The way to make Google love your website is…(wait for it)….to make sure your customers love it.
Yes, it really is that simple. Think about it. The primary objective of Google is to provide searchers with results they will love. Therefore, the very clever people at Google use a zillion different variables to achieve that. If you plan to try to outwit them, then good luck…Otherwise, just give your customers what they are looking for and let Google do its job – which is to deliver what your customers are looking for! Jamie at the highly recommended WordPress training organisation PootlePress once told me that when he stopped actually trying to rank well in Google and simply concentrated on providing a great website for his customers, his traffic doubled almost straight away!
The details of the algorithm used by Google at any one time are akin to the secret recipe for Coca cola and is constantly being refined. However, the many, many variables used by Google have always boiled down to only two primary criteria: importance and relevance
- Relevance of the content to the search terms of the user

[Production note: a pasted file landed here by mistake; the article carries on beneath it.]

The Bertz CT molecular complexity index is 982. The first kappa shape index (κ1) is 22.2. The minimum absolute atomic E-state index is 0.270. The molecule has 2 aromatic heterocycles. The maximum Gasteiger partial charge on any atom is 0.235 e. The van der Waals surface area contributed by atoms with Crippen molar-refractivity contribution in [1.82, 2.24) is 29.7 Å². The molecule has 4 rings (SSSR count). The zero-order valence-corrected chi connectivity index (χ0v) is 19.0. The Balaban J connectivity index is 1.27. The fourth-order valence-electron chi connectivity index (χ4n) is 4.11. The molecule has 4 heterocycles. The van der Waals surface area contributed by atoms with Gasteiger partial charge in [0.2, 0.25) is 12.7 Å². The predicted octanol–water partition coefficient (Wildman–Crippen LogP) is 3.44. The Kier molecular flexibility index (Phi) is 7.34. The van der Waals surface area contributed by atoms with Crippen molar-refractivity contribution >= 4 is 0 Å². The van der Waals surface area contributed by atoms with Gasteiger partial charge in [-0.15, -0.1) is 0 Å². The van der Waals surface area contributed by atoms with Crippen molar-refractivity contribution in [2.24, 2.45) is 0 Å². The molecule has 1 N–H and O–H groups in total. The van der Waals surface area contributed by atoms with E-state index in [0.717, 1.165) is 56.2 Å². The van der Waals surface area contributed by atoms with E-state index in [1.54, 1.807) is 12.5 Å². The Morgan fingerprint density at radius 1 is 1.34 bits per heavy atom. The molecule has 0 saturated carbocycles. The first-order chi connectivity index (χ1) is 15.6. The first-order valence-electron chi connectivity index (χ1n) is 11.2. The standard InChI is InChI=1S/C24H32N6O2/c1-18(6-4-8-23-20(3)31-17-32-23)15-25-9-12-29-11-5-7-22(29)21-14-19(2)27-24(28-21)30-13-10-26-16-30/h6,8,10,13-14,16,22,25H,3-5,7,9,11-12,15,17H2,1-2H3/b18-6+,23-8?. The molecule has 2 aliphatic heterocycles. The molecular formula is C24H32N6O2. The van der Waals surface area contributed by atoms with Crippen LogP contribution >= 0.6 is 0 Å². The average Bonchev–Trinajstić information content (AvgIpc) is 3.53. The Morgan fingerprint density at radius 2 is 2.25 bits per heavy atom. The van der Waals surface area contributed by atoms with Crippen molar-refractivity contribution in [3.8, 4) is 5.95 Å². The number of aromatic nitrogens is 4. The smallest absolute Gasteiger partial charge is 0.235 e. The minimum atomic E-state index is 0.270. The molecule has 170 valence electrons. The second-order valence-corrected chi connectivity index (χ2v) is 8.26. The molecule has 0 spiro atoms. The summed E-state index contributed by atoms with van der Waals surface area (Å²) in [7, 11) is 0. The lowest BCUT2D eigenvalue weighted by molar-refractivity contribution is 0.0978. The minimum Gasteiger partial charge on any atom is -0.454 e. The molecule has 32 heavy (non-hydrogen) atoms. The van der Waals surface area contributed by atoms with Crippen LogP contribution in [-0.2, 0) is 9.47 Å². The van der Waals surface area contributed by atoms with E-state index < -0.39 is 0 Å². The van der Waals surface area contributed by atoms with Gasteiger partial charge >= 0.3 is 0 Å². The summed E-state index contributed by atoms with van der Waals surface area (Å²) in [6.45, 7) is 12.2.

- Location: results from the same region are obviously likely to be more relevant than sites further afield – and of course a different language
- Name and address of the website: These will be considered as part of (1) and (2) respectively.
- Quality of content e.g. spelling and grammar.
- Freshness of content – newer sites are more likely to figure more prominently than older ones
- Number and quality of inbound links – i.e. the “votes” from elsewhere on the internet. Google also considers the context. To rank well on your chosen keywords, a link from a relevant website will prove more fruitful than a website that has no relevance – all other things being equal.
- Social media – this is similar to (4) in that it captures the wisdom of crowds to assess the website and its indivividual page
- Using Google AdWords and Google Analytics provides Google with additional data that demonstrates (hopefully) a good track record of retaining visitors who arrived at your site having searched for relevant terms. This can only be a good thing.
Getting Google to love your site or even individual pages, since each page will be considered separately, takes time. Content marketing as a philosophy underpins all of the above.